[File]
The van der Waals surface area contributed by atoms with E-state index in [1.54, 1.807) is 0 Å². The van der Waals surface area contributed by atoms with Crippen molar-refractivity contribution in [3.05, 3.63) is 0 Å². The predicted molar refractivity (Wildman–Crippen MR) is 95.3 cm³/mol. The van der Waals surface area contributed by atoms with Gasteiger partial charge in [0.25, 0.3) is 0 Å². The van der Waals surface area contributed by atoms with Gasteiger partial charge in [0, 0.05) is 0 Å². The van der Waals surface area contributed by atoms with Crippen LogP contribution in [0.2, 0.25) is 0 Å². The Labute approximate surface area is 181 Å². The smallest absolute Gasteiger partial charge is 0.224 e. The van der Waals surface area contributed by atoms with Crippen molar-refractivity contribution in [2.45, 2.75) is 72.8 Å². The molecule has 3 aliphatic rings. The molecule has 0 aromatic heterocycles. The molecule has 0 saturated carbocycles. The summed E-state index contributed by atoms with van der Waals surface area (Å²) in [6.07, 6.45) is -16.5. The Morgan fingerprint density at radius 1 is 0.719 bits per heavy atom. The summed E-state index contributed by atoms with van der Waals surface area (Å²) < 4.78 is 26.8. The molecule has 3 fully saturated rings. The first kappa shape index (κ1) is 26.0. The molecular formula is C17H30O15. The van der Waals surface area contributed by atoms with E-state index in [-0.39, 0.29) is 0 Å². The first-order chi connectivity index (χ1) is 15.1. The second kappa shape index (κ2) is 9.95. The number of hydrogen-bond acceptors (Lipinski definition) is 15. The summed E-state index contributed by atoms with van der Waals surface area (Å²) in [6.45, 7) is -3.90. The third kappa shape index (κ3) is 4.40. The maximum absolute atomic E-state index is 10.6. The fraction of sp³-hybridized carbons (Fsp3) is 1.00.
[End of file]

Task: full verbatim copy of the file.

The van der Waals surface area contributed by atoms with E-state index in [1.54, 1.807) is 0 Å². The van der Waals surface area contributed by atoms with Crippen molar-refractivity contribution in [3.05, 3.63) is 0 Å². The predicted molar refractivity (Wildman–Crippen MR) is 95.3 cm³/mol. The van der Waals surface area contributed by atoms with Gasteiger partial charge in [0.25, 0.3) is 0 Å². The van der Waals surface area contributed by atoms with Gasteiger partial charge in [0, 0.05) is 0 Å². The van der Waals surface area contributed by atoms with Crippen LogP contribution in [0.2, 0.25) is 0 Å². The Labute approximate surface area is 181 Å². The smallest absolute Gasteiger partial charge is 0.224 e. The van der Waals surface area contributed by atoms with Crippen molar-refractivity contribution in [2.45, 2.75) is 72.8 Å². The molecule has 3 aliphatic rings. The molecule has 0 aromatic heterocycles. The molecule has 0 saturated carbocycles. The summed E-state index contributed by atoms with van der Waals surface area (Å²) in [6.07, 6.45) is -16.5. The Morgan fingerprint density at radius 1 is 0.719 bits per heavy atom. The summed E-state index contributed by atoms with van der Waals surface area (Å²) < 4.78 is 26.8. The molecule has 3 fully saturated rings. The first kappa shape index (κ1) is 26.0. The molecular formula is C17H30O15. The van der Waals surface area contributed by atoms with E-state index in [-0.39, 0.29) is 0 Å². The first-order chi connectivity index (χ1) is 15.1. The second kappa shape index (κ2) is 9.95. The number of hydrogen-bond acceptors (Lipinski definition) is 15. The summed E-state index contributed by atoms with van der Waals surface area (Å²) in [6.45, 7) is -3.90. The third kappa shape index (κ3) is 4.40. The maximum absolute atomic E-state index is 10.6. The fraction of sp³-hybridized carbons (Fsp3) is 1.00.